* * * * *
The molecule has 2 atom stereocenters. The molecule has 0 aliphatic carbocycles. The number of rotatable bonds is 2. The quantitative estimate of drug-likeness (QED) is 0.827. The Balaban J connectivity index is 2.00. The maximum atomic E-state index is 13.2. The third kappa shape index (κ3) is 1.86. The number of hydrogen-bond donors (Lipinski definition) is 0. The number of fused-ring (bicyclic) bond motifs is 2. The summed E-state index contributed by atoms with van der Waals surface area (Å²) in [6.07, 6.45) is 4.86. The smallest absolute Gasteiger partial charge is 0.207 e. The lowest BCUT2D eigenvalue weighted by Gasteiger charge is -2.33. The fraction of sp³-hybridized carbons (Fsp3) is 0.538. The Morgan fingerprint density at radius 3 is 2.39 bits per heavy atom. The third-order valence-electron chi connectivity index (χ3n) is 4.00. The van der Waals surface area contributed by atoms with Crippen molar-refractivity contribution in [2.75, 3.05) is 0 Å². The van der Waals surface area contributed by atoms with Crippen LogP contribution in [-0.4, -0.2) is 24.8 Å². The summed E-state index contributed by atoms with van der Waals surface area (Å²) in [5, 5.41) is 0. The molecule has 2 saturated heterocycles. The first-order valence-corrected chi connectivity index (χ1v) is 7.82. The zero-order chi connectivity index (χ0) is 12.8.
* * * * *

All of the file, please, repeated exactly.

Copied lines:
The molecule has 2 atom stereocenters. The molecule has 0 aliphatic carbocycles. The number of rotatable bonds is 2. The quantitative estimate of drug-likeness (QED) is 0.827. The Balaban J connectivity index is 2.00. The maximum atomic E-state index is 13.2. The third kappa shape index (κ3) is 1.86. The number of hydrogen-bond donors (Lipinski definition) is 0. The number of fused-ring (bicyclic) bond motifs is 2. The summed E-state index contributed by atoms with van der Waals surface area (Å²) in [6.07, 6.45) is 4.86. The smallest absolute Gasteiger partial charge is 0.207 e. The lowest BCUT2D eigenvalue weighted by Gasteiger charge is -2.33. The fraction of sp³-hybridized carbons (Fsp3) is 0.538. The Morgan fingerprint density at radius 3 is 2.39 bits per heavy atom. The third-order valence-electron chi connectivity index (χ3n) is 4.00. The van der Waals surface area contributed by atoms with Crippen molar-refractivity contribution in [2.75, 3.05) is 0 Å². The van der Waals surface area contributed by atoms with Crippen LogP contribution in [-0.4, -0.2) is 24.8 Å². The summed E-state index contributed by atoms with van der Waals surface area (Å²) in [5, 5.41) is 0. The molecule has 2 saturated heterocycles. The first-order valence-corrected chi connectivity index (χ1v) is 7.82. The zero-order chi connectivity index (χ0) is 12.8.